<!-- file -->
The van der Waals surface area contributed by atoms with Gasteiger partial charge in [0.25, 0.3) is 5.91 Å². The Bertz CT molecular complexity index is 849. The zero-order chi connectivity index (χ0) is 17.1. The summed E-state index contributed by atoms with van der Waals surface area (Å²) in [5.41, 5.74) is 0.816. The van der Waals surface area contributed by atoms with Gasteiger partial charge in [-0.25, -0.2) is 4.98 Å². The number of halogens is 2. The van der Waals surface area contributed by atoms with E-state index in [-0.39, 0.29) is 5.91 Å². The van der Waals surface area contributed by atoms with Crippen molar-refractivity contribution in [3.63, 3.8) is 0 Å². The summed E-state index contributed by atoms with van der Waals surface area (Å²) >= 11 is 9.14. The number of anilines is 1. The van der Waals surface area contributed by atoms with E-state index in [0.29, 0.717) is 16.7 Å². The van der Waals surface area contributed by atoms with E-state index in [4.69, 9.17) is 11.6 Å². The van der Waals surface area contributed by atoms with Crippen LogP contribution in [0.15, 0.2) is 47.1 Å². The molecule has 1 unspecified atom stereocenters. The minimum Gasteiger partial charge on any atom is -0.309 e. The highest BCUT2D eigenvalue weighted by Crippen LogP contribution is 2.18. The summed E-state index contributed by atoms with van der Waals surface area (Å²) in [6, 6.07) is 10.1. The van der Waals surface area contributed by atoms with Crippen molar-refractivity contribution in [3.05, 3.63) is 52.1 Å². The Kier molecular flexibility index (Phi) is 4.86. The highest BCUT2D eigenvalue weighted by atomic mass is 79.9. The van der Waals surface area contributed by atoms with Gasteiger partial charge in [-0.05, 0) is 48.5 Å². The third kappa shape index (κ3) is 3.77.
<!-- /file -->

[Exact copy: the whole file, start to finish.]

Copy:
The van der Waals surface area contributed by atoms with Gasteiger partial charge in [0.25, 0.3) is 5.91 Å². The Bertz CT molecular complexity index is 849. The zero-order chi connectivity index (χ0) is 17.1. The summed E-state index contributed by atoms with van der Waals surface area (Å²) in [5.41, 5.74) is 0.816. The van der Waals surface area contributed by atoms with Gasteiger partial charge in [-0.25, -0.2) is 4.98 Å². The number of halogens is 2. The van der Waals surface area contributed by atoms with E-state index in [-0.39, 0.29) is 5.91 Å². The van der Waals surface area contributed by atoms with Crippen molar-refractivity contribution in [3.63, 3.8) is 0 Å². The summed E-state index contributed by atoms with van der Waals surface area (Å²) >= 11 is 9.14. The number of anilines is 1. The van der Waals surface area contributed by atoms with E-state index in [0.29, 0.717) is 16.7 Å². The van der Waals surface area contributed by atoms with E-state index in [4.69, 9.17) is 11.6 Å². The van der Waals surface area contributed by atoms with Crippen LogP contribution in [0.15, 0.2) is 47.1 Å². The molecule has 1 unspecified atom stereocenters. The minimum Gasteiger partial charge on any atom is -0.309 e. The highest BCUT2D eigenvalue weighted by Crippen LogP contribution is 2.18. The summed E-state index contributed by atoms with van der Waals surface area (Å²) in [6, 6.07) is 10.1. The van der Waals surface area contributed by atoms with Crippen molar-refractivity contribution in [3.05, 3.63) is 52.1 Å². The Kier molecular flexibility index (Phi) is 4.86. The highest BCUT2D eigenvalue weighted by atomic mass is 79.9. The van der Waals surface area contributed by atoms with Gasteiger partial charge in [-0.05, 0) is 48.5 Å². The third kappa shape index (κ3) is 3.77.